by Carissa Rutkauskas
Curiosity led Emerson Loisel, UConn HESA ’15, to his current position as Assistant Director of Student Activities at the Maryland Institute College of Art (MICA). Although the VT native and University of Vermont alumnus (Political Science and Women’s and Gender Studies ’13) didn’t know where he saw himself going when he started the HESA program, he knew he liked school and wanted to be in an education-related field.
At the beginning of his HESA studies, Loisel didn’t have an end goal other than to follow his curiosity, but he did know that he wanted to be in a place where he could challenge systems of power, especially in their overall intentions. He feels that HESA more than prepared him with a knowledge base of higher education and student affairs practices, giving him the tools to navigate unfamiliar situations and contexts. Upon his arrival at MICA, Loisel recognized that he did not share many of the identities of the people of Baltimore his students were working with but did hold a desire for them to have an exceptionally positive, productive, and self-directed education experience. Loisel shares, “UConn taught me achievement is sticking to my beliefs and ethics, not just checkmarks. HESA gave me the tools to leave institutions better than I found them.”
Loisel is not an artist, but a self-described art appreciator. He enjoys and relates to the way artists engage in and question the world around them. MICA students’ sense of cohesiveness around pushing boundaries aligns with Loisel’s personal beliefs. He started his position at MICA a couple of months after the death of Freddie Gray. Gray was a 25-year old Black man arrested by the Baltimore police for allegedly possessing an illegal switchblade. While in police custody Gray suffered a severe spinal cord injury which is widely believed to be the result of excessive force used during transport to the police station. As a result of this injury Gray fell into a coma and ultimately died. Gray’s death is widely considered murder. Through the MICA students’ art-based activism related to the Gray tragedy, Emerson Loisel began to better understand and find his place in his new city, school, and student body. The art students have a refined skill to critique artwork; they were able to transfer these skills into their present surroundings by engaging in social justice and community service as a response to events leading to Gray’s death. Their actions helped deepen Loisel’s understanding of the ways a city and university can share a healthy symbiotic relationship, if forged properly.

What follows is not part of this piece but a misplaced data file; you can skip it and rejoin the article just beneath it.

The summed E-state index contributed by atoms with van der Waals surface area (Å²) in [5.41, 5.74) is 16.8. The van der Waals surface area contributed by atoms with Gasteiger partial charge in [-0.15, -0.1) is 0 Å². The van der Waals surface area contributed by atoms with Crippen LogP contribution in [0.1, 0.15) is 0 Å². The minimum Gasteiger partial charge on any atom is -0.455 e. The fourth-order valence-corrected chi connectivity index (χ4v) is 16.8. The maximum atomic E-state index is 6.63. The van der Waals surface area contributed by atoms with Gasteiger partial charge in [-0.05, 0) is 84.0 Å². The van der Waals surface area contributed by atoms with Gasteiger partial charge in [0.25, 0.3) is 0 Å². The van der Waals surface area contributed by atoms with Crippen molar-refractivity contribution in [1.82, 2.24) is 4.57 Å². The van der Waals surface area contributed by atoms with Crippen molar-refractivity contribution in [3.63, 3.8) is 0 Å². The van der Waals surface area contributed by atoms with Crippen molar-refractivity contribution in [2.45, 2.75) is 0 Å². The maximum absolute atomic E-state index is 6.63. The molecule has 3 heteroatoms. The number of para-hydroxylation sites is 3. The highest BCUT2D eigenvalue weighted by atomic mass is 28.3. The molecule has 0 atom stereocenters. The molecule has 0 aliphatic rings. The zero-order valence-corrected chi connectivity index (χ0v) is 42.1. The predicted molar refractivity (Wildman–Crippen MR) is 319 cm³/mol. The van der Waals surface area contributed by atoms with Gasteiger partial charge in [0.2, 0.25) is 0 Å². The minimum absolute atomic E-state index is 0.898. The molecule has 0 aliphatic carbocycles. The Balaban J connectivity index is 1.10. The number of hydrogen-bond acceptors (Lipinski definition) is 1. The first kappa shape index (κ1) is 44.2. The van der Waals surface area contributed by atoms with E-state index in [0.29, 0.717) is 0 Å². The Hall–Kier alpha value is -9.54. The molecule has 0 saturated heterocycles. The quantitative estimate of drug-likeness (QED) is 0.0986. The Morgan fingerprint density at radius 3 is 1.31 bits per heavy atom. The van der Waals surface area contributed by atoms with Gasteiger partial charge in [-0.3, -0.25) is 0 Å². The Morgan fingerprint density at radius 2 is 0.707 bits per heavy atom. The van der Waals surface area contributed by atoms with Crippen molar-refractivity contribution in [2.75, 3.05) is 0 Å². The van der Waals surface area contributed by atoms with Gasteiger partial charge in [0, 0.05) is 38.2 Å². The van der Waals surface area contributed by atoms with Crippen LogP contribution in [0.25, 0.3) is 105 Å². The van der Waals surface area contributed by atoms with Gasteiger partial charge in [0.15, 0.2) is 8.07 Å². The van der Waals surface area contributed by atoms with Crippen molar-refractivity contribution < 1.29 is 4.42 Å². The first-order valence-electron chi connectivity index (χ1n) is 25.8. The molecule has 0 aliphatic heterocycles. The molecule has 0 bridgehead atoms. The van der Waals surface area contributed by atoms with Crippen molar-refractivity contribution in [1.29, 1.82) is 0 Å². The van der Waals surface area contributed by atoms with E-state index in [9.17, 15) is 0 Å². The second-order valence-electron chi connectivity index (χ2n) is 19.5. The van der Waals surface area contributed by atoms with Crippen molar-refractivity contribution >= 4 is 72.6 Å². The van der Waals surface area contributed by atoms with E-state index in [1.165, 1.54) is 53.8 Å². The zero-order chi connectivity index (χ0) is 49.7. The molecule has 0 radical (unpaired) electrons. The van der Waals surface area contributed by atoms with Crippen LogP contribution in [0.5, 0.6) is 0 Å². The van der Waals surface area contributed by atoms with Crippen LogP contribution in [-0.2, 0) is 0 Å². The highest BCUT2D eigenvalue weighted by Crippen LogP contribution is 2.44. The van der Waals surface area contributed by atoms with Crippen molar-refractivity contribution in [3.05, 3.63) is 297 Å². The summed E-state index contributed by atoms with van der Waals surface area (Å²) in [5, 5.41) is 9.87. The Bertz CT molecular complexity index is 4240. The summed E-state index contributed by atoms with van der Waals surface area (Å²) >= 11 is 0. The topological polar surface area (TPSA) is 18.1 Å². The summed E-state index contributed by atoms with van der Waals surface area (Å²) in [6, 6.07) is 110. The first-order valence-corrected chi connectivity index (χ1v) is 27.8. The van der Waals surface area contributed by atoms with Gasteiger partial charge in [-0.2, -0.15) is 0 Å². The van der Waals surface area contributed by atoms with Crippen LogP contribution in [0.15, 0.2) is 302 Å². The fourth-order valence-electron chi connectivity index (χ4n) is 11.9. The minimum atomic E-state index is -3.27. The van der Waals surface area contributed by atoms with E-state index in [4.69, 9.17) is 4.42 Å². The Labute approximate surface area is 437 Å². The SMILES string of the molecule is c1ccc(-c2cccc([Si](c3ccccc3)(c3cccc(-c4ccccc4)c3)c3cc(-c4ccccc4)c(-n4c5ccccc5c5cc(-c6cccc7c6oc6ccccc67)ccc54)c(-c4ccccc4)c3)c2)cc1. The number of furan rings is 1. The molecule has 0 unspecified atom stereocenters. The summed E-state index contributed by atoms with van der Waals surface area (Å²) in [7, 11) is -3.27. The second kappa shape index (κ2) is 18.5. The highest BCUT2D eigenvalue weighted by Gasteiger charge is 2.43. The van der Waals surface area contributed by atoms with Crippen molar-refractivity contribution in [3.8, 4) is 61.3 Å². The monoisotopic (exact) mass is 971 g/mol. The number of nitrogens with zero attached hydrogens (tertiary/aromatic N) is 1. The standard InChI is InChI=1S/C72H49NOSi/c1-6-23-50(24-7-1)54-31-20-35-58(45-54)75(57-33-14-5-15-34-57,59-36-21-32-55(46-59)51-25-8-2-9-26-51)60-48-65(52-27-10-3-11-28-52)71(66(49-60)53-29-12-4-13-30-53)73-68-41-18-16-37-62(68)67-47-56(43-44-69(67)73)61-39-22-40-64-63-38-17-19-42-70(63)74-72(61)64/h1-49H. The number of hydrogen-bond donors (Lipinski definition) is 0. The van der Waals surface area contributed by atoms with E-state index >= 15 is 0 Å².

MICA is a small private institution, home to just 1,850 undergraduate students and 250 graduate students, a drastic difference from Loisel’s previous experiences in large, public institutions. Aside from the regional transition, his transition from student to professional has provided him with a more realistic perspective of administration. He now understands the difference between high-value and low-value work – as a grad student it was sometimes easy to quickly complete the low-value work, but as a professional, prioritizing high-value work requires more focus. Loisel has also learned to make decisions with self-assurance and better understands what he functionally can do and ethically should do.
Loisel’s inquisitiveness helps him frame potentially negative situations into positive experiences. Shortly after his arrival to MICA, a staff member left the Student Activities Office. Loisel chose to see this vacant post as an opportunity to advocate for a more effective office structure and create new positions within that space. He helped lead an initiative to restructure his office into one that functions well for student needs. Loisel may have had doubts during that process, but called upon his experiences with UConn Community Standards, under the guidance of Cathy Cocks, Kim Hill, and Jane Benoit-Bean, and in the Programs Office with Jess Gerum, and felt confident that he knew that he did indeed have the ability to form a solution.
Emerson Loisel describes higher ed as a “rad place to be” and advises finding a job that fits you – “you’ll find patience and resilience in yourself,” he says. Having a job in the saturated market of Student Affairs (the Student Affairs Professionals Facebook page has a following of over 27,000), is an achievement in itself, but Loisel offers this advice: You can find a job anywhere in the country if you want, or you can stay close to your family and network. You can make your job your life, or you can work a 40-hour week and have time to invest in other activities. Just make sure you remember to make time for yourself.
Loisel followed his curiosity to become a Higher Education and Student Affairs professional at the Maryland Institute College of Art. A fan of education, he has fulfilled his desire to be in such a space and is surrounded by students who fuel his desire to question the world around him as they develop their own interests and become conscious of the capacity they hold to disassemble systems of power.